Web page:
Happy New Year!
After we enjoyed a Santa Barbara-like weather holiday in Boston this year, Winter has finally arrived! Similarly, many stock markets have started the year with a chill.
Some market pundits have already begun to ask if 2016 is another 2008. How could they make such a claim? Well, in the first few trading days of the year stocks have fallen, and some might believe that this suggests a negative return for the year.
A bit of big-picture perspective here. Sometimes stocks go down. That’s why they’re called risk assets. Half of all years since 1950 have seen a double-digit correction in stocks. This is also a time to re-emphasize how your portfolio is constructed. Yes, stocks have declined some, but bonds and some alternative investments have gone up in value during the same period. Diversification is the only antidote for uncertainty. Although diversification does not guarantee against loss in a declining market, a properly constructed and well diversified portfolio is a key component of a successful investment experience. We never know what the next several months (or years!) of returns will be, and so instead we need to have exposure to different markets that do not all depend on one sector or index. This is exactly the process we follow with our proprietary States of the World Wealth Managementtm process.
And this is what happened in 2008: For the full month of January in 2008, the SP500 index fell roughly 6%–and then the index went on to end the year with a thud, falling a total of 38% for the year. That sounds scary, so let’s do a little more research together. What happened in a year when January yielded an even greater 9% loss (by the way, we’ve fallen about half this much so far this year)? Well, that is what happened in 2009, and the SP500 ended the year up a whopping 23%. In 2010, January yielded another 4% drop, but then the SP500 ended up 13%.
To get the full picture, I just analyzed returns for the past 28 years, I found some interesting facts. First, for any given year, the return of the stock market in January has a correlation of just .06 with the next 11 months of total return. This means that January’s return is essentially random in relation to the next 11 months of returns for a given year. In fact, for almost 40% of the years, January even predicts the rest of the year’s returns in the opposite direction. That is, a negative January return is followed by a total positive return over the next 11 months (and vice versa if January yields a positive return), some 40% of the time. In short, we do not want to become too concerned with a negative return in January, yet alone during its first week. So if you want to predict the rest of the year’s returns, asking Bryan’s two French bull dogs (which maybe you’ve seen at the office recently!) to bark out the rest of the year’s return should prove an equally good prediction to using January’s return.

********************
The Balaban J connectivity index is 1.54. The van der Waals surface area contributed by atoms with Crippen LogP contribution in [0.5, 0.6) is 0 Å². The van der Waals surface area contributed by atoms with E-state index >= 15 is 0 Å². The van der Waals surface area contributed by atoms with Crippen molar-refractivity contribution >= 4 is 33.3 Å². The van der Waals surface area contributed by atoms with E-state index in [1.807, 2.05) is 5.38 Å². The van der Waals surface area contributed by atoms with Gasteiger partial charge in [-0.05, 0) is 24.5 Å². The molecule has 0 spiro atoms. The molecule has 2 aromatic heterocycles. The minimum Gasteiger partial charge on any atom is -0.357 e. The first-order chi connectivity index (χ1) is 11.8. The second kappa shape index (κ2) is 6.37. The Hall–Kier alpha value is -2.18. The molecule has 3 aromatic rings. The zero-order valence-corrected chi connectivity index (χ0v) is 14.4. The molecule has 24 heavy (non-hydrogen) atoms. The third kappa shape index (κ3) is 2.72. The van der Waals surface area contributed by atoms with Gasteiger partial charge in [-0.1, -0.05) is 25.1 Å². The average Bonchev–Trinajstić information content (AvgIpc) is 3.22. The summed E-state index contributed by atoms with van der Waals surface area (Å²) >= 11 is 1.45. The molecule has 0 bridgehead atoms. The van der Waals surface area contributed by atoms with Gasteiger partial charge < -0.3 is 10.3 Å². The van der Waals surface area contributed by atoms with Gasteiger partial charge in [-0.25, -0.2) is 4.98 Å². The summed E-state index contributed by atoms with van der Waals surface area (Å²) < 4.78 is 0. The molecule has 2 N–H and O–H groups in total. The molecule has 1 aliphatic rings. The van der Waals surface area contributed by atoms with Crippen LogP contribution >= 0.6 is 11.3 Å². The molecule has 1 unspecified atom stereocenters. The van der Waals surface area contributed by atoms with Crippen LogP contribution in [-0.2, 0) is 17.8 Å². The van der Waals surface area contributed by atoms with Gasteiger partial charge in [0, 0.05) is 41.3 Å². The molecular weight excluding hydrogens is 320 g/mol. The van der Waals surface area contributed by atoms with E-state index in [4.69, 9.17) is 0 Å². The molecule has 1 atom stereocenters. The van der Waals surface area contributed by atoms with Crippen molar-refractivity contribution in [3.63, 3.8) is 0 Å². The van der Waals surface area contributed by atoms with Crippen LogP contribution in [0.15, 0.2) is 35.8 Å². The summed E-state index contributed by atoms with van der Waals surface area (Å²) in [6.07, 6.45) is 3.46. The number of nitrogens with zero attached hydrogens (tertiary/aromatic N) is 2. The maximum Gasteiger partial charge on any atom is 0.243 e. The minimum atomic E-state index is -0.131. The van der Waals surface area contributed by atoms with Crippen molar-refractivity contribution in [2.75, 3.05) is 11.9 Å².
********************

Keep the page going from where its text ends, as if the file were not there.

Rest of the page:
Stepping back and looking at the big picture, the underlying US economy is still doing well. Indeed, the FED would not have begun our interest “liftoff” if it were otherwise and today we just received strong employment numbers. Also important is that this is all a good reminder of why we do not want to have all of our money placed in the SP500; Whatever the case, rest assured that we are closely monitoring the markets. In the next week or so you’ll see my quarterly commentary, providing a recap of 2015. Also, I have been deep in research since arriving at Harvard last July and have constructed some further refinements to our process and offerings that you’ll see in the coming weeks and months, so stay tuned! As always, don’t hesitate to call or write any of us should you have any concerns, as we are here to serve you!
 Note that for simplicity all return figures are based on index values and are thus exclusive of dividends.
 For those of you that are like my wife Caroline who is smarter and more interesting than I am and thus didn’t enjoy taking statistics, a correlation of +1 means that one item perfectly predicts variation of another item in the same direction, a correlation of -1 means that one item perfectly predicts the variation of the other item in the opposite direction, and a correlation of 0 means that there is no relationship.
This commentary reflects the personal opinions, viewpoints and analyses of the Omega Financial Group, LLC employees providing such comments, and should not be regarded as a description of advisory services provided by Omega Financial Group, LLC or performance returns of any Omega Financial Group, LLC Investments client. The views reflected in the commentary are subject to change at any time without notice. Nothing in this commentary constitutes investment advice, performance data or any recommendation that any particular security, portfolio of securities, transaction or investment strategy is suitable for any specific person. Any mention of a particular security and related performance data is not a recommendation to buy or sell that security. Omega Financial Group, LLC manages its clients’ accounts using a variety of investment techniques and strategies, which are not necessarily discussed in the commentary. Investments in securities involve the risk of loss. Past performance is no guarantee of future results.